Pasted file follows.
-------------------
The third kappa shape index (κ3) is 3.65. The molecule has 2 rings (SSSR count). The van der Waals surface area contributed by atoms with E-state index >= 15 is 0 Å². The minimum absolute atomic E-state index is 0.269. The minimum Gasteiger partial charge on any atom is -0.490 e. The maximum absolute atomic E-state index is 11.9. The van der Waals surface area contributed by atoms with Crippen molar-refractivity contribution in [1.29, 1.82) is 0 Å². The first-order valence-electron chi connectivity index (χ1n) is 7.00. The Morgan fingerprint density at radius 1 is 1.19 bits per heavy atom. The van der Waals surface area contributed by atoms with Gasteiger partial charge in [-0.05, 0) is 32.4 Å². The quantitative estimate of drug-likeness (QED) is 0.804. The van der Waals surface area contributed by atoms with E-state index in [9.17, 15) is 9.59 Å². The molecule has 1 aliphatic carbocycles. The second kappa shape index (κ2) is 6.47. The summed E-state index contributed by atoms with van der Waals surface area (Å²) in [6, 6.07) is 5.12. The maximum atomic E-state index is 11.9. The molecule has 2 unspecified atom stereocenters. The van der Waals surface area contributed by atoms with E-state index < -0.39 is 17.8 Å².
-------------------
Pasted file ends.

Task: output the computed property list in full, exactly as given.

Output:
The third kappa shape index (κ3) is 3.65. The molecule has 2 rings (SSSR count). The van der Waals surface area contributed by atoms with E-state index >= 15 is 0 Å². The minimum absolute atomic E-state index is 0.269. The minimum Gasteiger partial charge on any atom is -0.490 e. The maximum absolute atomic E-state index is 11.9. The van der Waals surface area contributed by atoms with Crippen molar-refractivity contribution in [1.29, 1.82) is 0 Å². The first-order valence-electron chi connectivity index (χ1n) is 7.00. The Morgan fingerprint density at radius 1 is 1.19 bits per heavy atom. The van der Waals surface area contributed by atoms with Gasteiger partial charge in [-0.05, 0) is 32.4 Å². The quantitative estimate of drug-likeness (QED) is 0.804. The van der Waals surface area contributed by atoms with E-state index in [9.17, 15) is 9.59 Å². The molecule has 1 aliphatic carbocycles. The second kappa shape index (κ2) is 6.47. The summed E-state index contributed by atoms with van der Waals surface area (Å²) in [6, 6.07) is 5.12. The maximum atomic E-state index is 11.9. The molecule has 2 unspecified atom stereocenters. The van der Waals surface area contributed by atoms with E-state index < -0.39 is 17.8 Å².